Two days later he might lose the world number one spot to his great rival Phil Mickelson as well.
Both look real possibilities after the way Woods tumbled to an error-ridden 79 last night and crashed out of the Quail Hollow Championship in North Carolina by a massive eight shots.
So much for his fourth place finish at The Masters earlier this month showing that a five-month lay-off and a sex scandal that shocked the world would not affect him on the course.
And as he tries again at the Players Championship starting Thursday he knows the attention on his private life will be there again.
“Every day I do media I get asked it, so it doesn’t go away,” he said. “Even when I’m at home paparazzi still follow us, helicopters still hover around.
“Does it test you? Yes, of course it does. Is that any excuse? No, because I’m out there and I have the same opportunity as everybody else here in this field to shoot a good number.
“And I didn’t do it.”
The seven over par 79 was his worst score on American soil as a professional and second only to his 81 in foul weather during the 2003 Open at Muirfield.
He has never had a worse nine holes than his 43 on the inward half and the 36-hole total of 153 was the highest of his US Tour career.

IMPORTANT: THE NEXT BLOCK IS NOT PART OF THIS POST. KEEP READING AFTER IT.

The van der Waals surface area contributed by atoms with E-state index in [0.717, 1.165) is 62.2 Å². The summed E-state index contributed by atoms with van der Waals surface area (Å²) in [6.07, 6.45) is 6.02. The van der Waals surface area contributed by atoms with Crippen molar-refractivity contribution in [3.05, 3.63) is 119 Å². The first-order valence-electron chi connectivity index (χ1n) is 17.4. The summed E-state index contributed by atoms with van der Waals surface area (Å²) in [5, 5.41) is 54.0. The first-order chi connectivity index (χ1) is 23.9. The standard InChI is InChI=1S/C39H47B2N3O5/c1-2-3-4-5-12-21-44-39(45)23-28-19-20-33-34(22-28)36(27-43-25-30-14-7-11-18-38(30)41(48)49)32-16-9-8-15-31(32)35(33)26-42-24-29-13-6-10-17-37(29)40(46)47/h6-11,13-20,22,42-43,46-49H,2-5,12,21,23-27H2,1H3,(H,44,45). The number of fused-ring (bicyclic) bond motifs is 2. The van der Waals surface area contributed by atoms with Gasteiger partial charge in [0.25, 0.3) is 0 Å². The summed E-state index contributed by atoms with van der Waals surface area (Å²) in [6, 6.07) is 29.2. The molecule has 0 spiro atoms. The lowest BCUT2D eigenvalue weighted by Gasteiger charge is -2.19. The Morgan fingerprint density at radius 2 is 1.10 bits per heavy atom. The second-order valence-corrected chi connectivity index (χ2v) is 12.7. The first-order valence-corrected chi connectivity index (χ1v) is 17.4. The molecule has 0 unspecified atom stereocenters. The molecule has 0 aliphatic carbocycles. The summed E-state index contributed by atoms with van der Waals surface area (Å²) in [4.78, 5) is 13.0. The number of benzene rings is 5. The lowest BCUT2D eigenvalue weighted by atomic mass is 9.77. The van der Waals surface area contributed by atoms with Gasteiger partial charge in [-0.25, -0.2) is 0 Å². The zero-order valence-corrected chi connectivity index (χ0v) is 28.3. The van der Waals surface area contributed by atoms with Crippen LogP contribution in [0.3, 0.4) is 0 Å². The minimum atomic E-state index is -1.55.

It was only his sixth missed cut since he left the amateur ranks in 1996 and this one was accompanied by the first real heckle of his comeback.
Police escorted away a spectator who, according to a friend, had said “No red shirt for you on Sunday” as Woods left the 17th green.
Open champion Stewart Cink witnessed his Ryder Cup team-mate’s performance and commented: “He’s obviously got things in his mind other than what’s going between the ropes right now.
“You’ve got to learn how to balance what’s going on in your life with your golf. And if you’re not in a great place mentally then it sometimes shows up out there.
“I’ve seen him struggle like that off the tee, but he’s usually the magician that gets the ball up and down from everywhere, hits some miraculous shots out of the trees and stuff.
“You’ve got to remember, he hasn’t played a lot of golf since about November. It’s hard to just come back and be the magician instantly.”
Overnight leader Billy Mayfair, who reached halfway in 17 strokes fewer than Woods, added: “Give this guy a chance – he’ll bounce back.
“We all know that. Everyone on Tour knows that. By him missing a few cuts here and there, it’s just going to make him come back even stronger.
“I don’t think anyone out here is worried about Tiger and I’m sure Tiger is not worried about it right now either.”
Woods himself disagreed with that assessment, though.
“It does bother me, no doubt,” he said. “But at least I get the weekend to watch and see how it’s done, how real players play golf.
“And hopefully I can piece it together for next week and be ready to go.”
He won The Players – golf’s richest event and often referred to as the sport’s unofficial fifth major – in 2001, but has finished out of the top 20 more often there than at any other tournament.